I know it sounds conspiracy-theoryish, but can’t think of any other reason why they’d be so stupid.

  14. They probably avoided the 13th because of superstition and the 27th because the footy will have started.

    [reason why they’d be so stupid.] Consistency.

  15. FF@10

    [So no, it will be a terrible choice for them – politically they’d probably be better off avoiding it all together and hoping one party gets a majority.]

    On the contrary I think the Greens would be very relaxed about the election outcome. McKim is on record as saying they will not block the budget regardless of which party wins Government. Logically, that probably means they will support (or perhaps more correctly, allow to govern) the party which wins the most seats. They don’t need to make a political choice about which party to support – their decision will be determined by the voters. And apart from the budget, they will have total independence about the way they vote on any other legislation.

  16. Obviously the greens would prefer for there to be a hung parliament. All minor parties and independents want to be in this position rather than impotent. Nick McKim would much prefer to be a player rather than a spectator, which is what the Greens are now.

    But what I question is whether it will be good for the greens in a political sense or not to be in the balance of power. The last two times they were in this position I don’t think it was. Their vote didn’t increase at the next election, that’s for sure. And they developed a bit of a stigma about them. Whether their reputation was fairly earned or not isn’t the point. I’m talking about the politics of it here.

    The greens are going to have to be very careful with how they play it. There are dangers everywhere.

  17. [But if it is a 10-10-5 (or 11-11-3) then the Greens have to chose the Government.]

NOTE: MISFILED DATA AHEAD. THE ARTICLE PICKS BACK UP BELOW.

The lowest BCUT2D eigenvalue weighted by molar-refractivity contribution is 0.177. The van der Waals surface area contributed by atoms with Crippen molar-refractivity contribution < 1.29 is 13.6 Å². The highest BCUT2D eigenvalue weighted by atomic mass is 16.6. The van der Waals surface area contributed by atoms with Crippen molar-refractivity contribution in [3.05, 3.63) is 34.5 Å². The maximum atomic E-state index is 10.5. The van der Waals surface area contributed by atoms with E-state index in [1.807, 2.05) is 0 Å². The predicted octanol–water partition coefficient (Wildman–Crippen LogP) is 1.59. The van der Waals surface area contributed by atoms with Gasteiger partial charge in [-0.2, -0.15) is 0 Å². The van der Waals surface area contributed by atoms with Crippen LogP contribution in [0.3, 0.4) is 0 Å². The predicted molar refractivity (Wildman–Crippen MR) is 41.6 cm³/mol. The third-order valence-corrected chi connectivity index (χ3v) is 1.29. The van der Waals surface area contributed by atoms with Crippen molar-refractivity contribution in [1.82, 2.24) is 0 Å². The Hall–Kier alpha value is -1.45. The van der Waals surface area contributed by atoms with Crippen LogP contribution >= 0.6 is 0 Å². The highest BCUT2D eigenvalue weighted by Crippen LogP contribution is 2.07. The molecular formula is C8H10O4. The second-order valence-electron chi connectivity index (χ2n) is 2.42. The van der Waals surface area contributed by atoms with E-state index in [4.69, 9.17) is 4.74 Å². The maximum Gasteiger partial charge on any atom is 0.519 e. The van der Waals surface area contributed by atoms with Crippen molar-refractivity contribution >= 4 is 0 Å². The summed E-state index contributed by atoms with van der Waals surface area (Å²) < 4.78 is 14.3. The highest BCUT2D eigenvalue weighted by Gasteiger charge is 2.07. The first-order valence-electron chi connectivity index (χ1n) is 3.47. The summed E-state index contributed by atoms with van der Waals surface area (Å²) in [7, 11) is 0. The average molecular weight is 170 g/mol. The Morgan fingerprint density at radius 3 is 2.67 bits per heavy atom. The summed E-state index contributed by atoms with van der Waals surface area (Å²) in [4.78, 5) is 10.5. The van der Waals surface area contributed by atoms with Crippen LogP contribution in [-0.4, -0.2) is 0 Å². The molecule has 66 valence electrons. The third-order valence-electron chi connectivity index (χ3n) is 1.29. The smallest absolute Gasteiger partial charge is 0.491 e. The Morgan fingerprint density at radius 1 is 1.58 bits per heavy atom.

Highly unlikely.

    But probably % of vote.

    Polls have Libs well ahead (and I don’t mean just the published ones).

  18. FF@13

    I doubt there is an agreement, although I think that Bob’s spot will go to Nick if he wants it. From what I know Milne got her spot as much because she was leader as because Bob wanted her. WHich points to Nick being the logical choice.

    I think the Greens will do better now after learning from the past and the ACT team.

  19. Thank ‘history’ for the PR system in Tassie. I only wish it applied on NSW. In Tasmania the voters can rid themselves of a hopeless Labor government, without the need to install, unfettered, a hopeless Liberal government.

    They have the immense electoral luxury of bringing about a minority government dependent on a third party’s (Greens) support for legislation based on its merits. If only … if only … we had that option in NSW. More power to PR – especially the Hare-Clark system and Robson rotation.

    Clearly the Bartlett government has learnt nothing post Lennan:
    [The Department of Infrastructure, Energy and Resources (DIER) says it is buying land to build a new road and the fact that there will also be room for Gunns’ water pipe is incidental.
    The proposed road will run through the Tamar Valley, near Launceston, where several locals have been refusing to sell their property to the controversial timber company.
    But DIER is now using its compulsory acquisition powers to get that land for a new road.]

  20. [A hung parliament would not be a good election outcome

    EVEN before the Tasmanian election campaign swings into full gear, the prospect of a hung parliament, with the Greens holding the balance of power, is looming large under the island state’s Hare-Clark electoral system. Such an outcome would not serve the state’s best interests at a time when firm, decisive leadership is needed to strengthen its economic base.]


    The Australian anti-Green much…?

  21. [McKim has taken his party closer to the middle ground since replacing Peg Putt as leader in 2008. However, the Greens will have to counter a scare campaign against the dangers of minority government if they are to hold their four seats or snare an unlikely fifth.

    McKim is a very different kind of Green. Yesterday, he flagged a campaign focused not on old-growth forests or pulp mills, but on “household budgets”.]


    This is both what I want, and what is needed, from the Greens.